Data I · DESCAR software · discharge simulation and sewage
Applications 2: water contamination · environmental audit and risk · environmental compliance · environmental experts - water · environmental magnagement software · pollution maps · environmental planning · wastewater · environmental chemistry · outfall and wastewater treatment · outfall and reverse osmosis · marine pollution · environmental consulting
An outfall is a pollutant point source. The outfall is small if we compare it with the size of the area in which we are simulating (point source). If you click this button, the next dialog box is shown:
Depending on the used model, some data of the dialog box can be modified: Buoyant jet model or Stratified model (see calculation models).
Buoyant jet model: The necessary data in the Buoyant jet model is:
Effluent velocity ua (m/s): The average velocity of the pollutant effluent. It can be around 1 m/s.
Pollutant concentration (g/m3): The discharge concentration of the material of interest (pollutant or tracer) is defined as the excess concentration above any ambient concentration of that same material. 1g/m3=1ppm in water.
Water depth at discharge location (m): The actual water depth at the sumerged discharge location. For surface discharges it is the water depth at the channel entry location.
Discharge flow rate (m3/s): The discharge flow rate and the discharge velocity are related through the port cross-sectional area. (Flow rate)=(area)x(discharge velocity).
Discharge density (kg/m3): It is the density of the pollutant discharge.
Discharge conditions: There are three options: Vertical discharge, Horizontal discharge (A-type) and Horizontal discharge (B-type). In the vertical discharge, the discharge flow is perpendicular to the water surface. In the horizontal discharges (A and B), the discharge flow is parallel to the water surface. In the horizontal discharge case, we assume that the discharge vector is always perpendicular to current vector. That is to simplify the calculations. In the A-type, the flow vector points the South and the current vector points the East. In the B-type, the flow vector points the North and the current vector points the East.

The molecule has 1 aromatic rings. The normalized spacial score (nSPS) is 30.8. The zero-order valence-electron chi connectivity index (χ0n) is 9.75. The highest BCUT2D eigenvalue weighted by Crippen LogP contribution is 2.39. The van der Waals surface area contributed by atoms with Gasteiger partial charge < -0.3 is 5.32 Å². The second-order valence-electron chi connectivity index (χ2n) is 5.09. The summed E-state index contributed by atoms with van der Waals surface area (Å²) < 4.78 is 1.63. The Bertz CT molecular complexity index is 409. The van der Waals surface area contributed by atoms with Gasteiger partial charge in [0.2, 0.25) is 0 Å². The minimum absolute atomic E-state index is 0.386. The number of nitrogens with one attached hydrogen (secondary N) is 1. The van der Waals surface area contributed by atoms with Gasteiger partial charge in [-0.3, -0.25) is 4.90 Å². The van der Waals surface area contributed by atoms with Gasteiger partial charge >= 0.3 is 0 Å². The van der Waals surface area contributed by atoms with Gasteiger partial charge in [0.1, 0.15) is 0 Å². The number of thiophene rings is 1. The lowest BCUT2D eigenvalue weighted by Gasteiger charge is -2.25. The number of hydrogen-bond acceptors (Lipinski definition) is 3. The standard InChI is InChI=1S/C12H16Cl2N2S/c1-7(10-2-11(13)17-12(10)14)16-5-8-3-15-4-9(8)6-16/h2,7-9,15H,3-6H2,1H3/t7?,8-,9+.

Stratified model: The necessary data in the Stratified model is:
Pipe angle (0 to 360): It is the horizontal angle of discharge measured clockwise from the North (at the window top).
Diffusor length (m): The diffuser length is the distance from the first to the last port or nozzle.
1/T90 (1/horas): This coefficient considers the half life of the pollutant if this disappears by means of chemical reactions (non-conservative pollutant). This is the T90 for E.Coli. For towns with less than 10.000 inhabitants we can take a T90=2 hours (1/T90=0,5 hours-1) in the Mediterranean and T90=3 hours (1/T90=0,33 hours-1) in the Atlantic.
Number of openings: DESCAR allows for different types of discharge geometries. There are three options: Single port, Multiport diffuser and Separated ports. We have a multiport diffuser when the separation among the ports is less than 3% of the depth. We have Separated ports when the separation among the ports is bigger than 20% of the water depth.
discharge simulation and sewage · DESCAR software
Canarina Environmental Software
Software for environmental consulting firms
Canary Islands, Spain
European Union · network on Pollution
Member of MAPO: European network on Marine Pollution.